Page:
The interior is Rococo with stucco. During WWII, the church and the interior furnishings were pretty much destroyed. It was rebuilt and renovated again in 1991. Some of the original pieces did survive.
There are no real creepy facts about this church that I could find, other than the fact it was an homage to the destroyed hospice, and all the meth heads moved off to the riverbed to live in tents.
Since the monks ruled the roost in Munich, they decided the name of the church square; they chose Petersbergl, aka Peter’s hill. Ok, I have to get this out there… I had no clue there were different brands of monks. I really had no clue. I thought they were all orange-shrouded Asian Buddhist ones, but it seems there are brown hooded Christian type ones too, and those were the ones here. I learn something every day.
The original church was a wooden structure that lasted for 150 years, and wait for it…. wait for it…. it burned down. Fire, the destroyer of old European churches. It was rebuilt and lasted centuries. Over the years, it was added to with different styles then the second destroyer of all things beautiful in Europe… WWII. The church was nearly destroyed. It was finally completed in the year 2000. That took a while. The good news is all the great artwork accumulated over the years was saved.
In 1190, the church was turned into a holy spot by Bishop Otto II of Freising. Another man named Otto… shocker. There is a little irony to this little holy spot; Bishop Otto II was from the town that Henry the Lion torched their bridge. Bishop Otto put God and Holy Monks first and blessed the spot. He was a nice boy that did not hold grudges. He was not afraid of Henry or his kind either, he knew there were no such things as dragons, and the slay the dragon tale was nothing more than drunk talk. Bishop Otto was a boss.
Peterskirche has a famous resident, Saint Mundita, the Patron Saint of Spinsters. As you enter the church, bear left and go to the second chapel. You will see the skeletal remains of Saint Mundita in her glass coffin. She is covered with a netting loaded with gold and jewels. They even gave her freaky fake eyes so she can stare into your lonely soul and be a Judgy McJudge as to why you are still single. She originally was from the Rome catacombs and was transferred in 1675 to Munich. Well, dug up and moved without her family’s permission, I suspect. Mundi never had time for a man and never found out what the dingle-dong was for, so sad. She was devoted to her religious beliefs and was a nice girl, homelier than a mud fence but devoted to God. She was martyred in the year 310 and was beheaded with a hatchet for not renouncing her faith.
Now, this is fun; Mundita has a Facebook page, she really does. Who says she is not a major saint; she has social media and a party every year at the church. Light a candle and find a man.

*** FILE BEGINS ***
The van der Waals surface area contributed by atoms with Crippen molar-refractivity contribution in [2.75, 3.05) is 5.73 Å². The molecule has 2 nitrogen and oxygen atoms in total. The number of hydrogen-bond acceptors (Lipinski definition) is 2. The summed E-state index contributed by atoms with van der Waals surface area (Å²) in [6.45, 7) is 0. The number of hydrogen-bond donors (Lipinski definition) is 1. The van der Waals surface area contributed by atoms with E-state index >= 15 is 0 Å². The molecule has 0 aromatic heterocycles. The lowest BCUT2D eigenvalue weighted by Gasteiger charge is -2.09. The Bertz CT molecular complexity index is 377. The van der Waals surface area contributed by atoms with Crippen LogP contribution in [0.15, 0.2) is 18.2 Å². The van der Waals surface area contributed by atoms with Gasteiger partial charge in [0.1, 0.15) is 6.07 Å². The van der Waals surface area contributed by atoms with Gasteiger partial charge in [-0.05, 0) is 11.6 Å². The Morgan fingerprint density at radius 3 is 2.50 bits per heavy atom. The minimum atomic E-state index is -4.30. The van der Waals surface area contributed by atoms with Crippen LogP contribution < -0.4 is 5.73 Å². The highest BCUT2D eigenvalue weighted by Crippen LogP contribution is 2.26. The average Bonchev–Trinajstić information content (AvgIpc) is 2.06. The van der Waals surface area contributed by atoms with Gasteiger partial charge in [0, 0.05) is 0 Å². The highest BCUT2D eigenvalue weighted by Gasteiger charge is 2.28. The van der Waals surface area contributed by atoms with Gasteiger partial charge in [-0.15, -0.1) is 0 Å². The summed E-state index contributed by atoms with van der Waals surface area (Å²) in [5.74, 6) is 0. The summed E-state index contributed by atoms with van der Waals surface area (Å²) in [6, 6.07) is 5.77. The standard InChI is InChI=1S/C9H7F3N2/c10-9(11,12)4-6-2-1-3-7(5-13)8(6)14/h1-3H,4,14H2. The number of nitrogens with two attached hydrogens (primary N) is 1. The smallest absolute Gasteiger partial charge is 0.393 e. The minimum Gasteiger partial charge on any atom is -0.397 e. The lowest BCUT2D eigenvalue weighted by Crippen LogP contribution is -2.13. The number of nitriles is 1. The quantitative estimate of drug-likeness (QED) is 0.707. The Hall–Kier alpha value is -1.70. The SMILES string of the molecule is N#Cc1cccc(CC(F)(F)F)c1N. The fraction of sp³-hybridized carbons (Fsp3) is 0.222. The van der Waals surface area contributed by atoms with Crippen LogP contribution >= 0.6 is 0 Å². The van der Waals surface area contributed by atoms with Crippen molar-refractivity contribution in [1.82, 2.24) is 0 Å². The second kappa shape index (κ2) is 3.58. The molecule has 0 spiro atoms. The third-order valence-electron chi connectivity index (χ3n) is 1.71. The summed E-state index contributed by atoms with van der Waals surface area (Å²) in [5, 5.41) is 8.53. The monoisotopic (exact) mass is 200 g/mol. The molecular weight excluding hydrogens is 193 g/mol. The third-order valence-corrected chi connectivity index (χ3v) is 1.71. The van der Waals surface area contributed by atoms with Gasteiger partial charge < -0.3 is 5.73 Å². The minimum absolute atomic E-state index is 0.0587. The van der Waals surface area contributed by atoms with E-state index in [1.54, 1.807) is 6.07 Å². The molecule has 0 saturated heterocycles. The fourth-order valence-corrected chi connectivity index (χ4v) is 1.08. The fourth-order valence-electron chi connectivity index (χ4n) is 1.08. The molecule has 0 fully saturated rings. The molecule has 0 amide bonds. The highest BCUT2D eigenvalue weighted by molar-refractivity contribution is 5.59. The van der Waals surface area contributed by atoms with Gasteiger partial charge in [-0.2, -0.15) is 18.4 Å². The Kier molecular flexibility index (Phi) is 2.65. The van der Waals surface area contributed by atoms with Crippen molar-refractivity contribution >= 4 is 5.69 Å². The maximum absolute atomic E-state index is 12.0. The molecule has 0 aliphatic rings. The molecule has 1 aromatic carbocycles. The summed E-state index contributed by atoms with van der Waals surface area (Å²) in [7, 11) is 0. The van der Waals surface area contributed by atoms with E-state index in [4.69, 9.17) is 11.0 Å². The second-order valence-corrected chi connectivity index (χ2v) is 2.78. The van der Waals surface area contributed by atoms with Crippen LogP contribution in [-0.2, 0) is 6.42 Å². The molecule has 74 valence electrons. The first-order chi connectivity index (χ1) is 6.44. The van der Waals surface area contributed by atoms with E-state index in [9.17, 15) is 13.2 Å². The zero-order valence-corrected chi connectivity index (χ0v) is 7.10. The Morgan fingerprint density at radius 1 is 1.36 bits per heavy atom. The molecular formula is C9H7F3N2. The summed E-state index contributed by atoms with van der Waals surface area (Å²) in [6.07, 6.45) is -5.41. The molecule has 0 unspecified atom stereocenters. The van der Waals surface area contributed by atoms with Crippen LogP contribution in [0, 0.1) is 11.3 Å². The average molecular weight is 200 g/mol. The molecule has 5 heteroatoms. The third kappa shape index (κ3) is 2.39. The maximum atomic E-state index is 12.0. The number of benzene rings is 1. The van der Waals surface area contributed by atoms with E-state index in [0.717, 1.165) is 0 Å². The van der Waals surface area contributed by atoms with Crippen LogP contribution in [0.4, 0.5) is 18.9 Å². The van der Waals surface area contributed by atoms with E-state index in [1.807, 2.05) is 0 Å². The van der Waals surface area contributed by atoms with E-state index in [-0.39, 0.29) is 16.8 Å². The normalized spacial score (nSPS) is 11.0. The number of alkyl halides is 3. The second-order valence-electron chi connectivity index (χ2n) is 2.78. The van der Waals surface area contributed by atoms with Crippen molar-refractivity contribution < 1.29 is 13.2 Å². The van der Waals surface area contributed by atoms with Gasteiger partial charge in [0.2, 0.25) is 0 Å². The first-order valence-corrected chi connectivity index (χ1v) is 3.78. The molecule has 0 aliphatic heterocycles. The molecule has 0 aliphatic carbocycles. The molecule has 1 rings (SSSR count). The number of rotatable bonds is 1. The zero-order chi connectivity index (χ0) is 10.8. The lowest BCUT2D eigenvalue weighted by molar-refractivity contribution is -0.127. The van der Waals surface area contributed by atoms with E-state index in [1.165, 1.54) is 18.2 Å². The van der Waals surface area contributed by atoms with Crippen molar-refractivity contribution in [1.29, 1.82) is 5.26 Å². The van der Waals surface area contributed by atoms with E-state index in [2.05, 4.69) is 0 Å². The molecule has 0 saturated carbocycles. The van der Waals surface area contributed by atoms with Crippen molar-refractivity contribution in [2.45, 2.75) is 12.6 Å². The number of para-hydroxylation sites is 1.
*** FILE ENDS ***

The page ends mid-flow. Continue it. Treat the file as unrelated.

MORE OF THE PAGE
Above her is the Patron Saint of Mariners and protector against intestinal ailments, well, just his head anyway. Even in death, Mundita does not get to be with a whole man, just a piece and the wrong piece. His name is Saint Elmo, no lie… Elmo. They gave him weird blue eyes and put his head on a cushion. Initially, it was thought he was martyred by disembowelment. They sliced him open and used a windlass to wind up his guts. A windlass is a mariner winch. Another rumor is he was beaten with rods and had all sorts of hot stuff poured on him with no effect; he would not die. The power of God spared him a horrible death. The final story is he grew old and was celebrated for all his suffering. God gave him peace and an easy ending. His body was transferred to Gaeta, but along the way, the people dropped his head as they passed by Munich. The monks snatched it up, hid it for a while until they forgot it was missing. They then placed it on display with Mundita, so they both found love after death. Light a candle and never get gas again. I lit two as I am single and fart a lot.
I did spend some time with Mundi. They need to have a Windex moment on her coffin. It has a glare and a half as well as some dirt. Hard to judge the Germans when the windows in my cat room are just as dirty. Single women and cats…go figure. Anyway, Munds is totally creepy with her glass eyeballs staring at you. Her little outfit was cute and all, but the creep factor is pretty intense, so you can tell why she never landed a man. They did a pretty good job sticking her head back on, so you cannot tell it was whacked off, poor gal. I politely told her I was very sorry for her beheading and asked her to send a good man my way, no more weenies. I made my stepmom do the same as I want a new dad. Time will tell if she heard us or not.
The rumor is the best view of Munich and Marienplatz is the tower known as old Pete. So stretch your legs, have a beer, and head on up; it is totally worth it for the view. I managed to climb up the ridiculous pile of steps, and it really is worth risking a heart attack for.
Michaelskirche is not remarkable on the outside; it has no towers like Frauenkirche but the inside, oh the inside. The claim to fame for this Jesuit church is the barrel-vaulted ceiling, the second largest one of its kind.
Yeah, so what? Well, this one had no supporting columns; it is a master of architecture. The only larger column-less barrel-vaulted ceiling is the one and only St. Peters in Rome.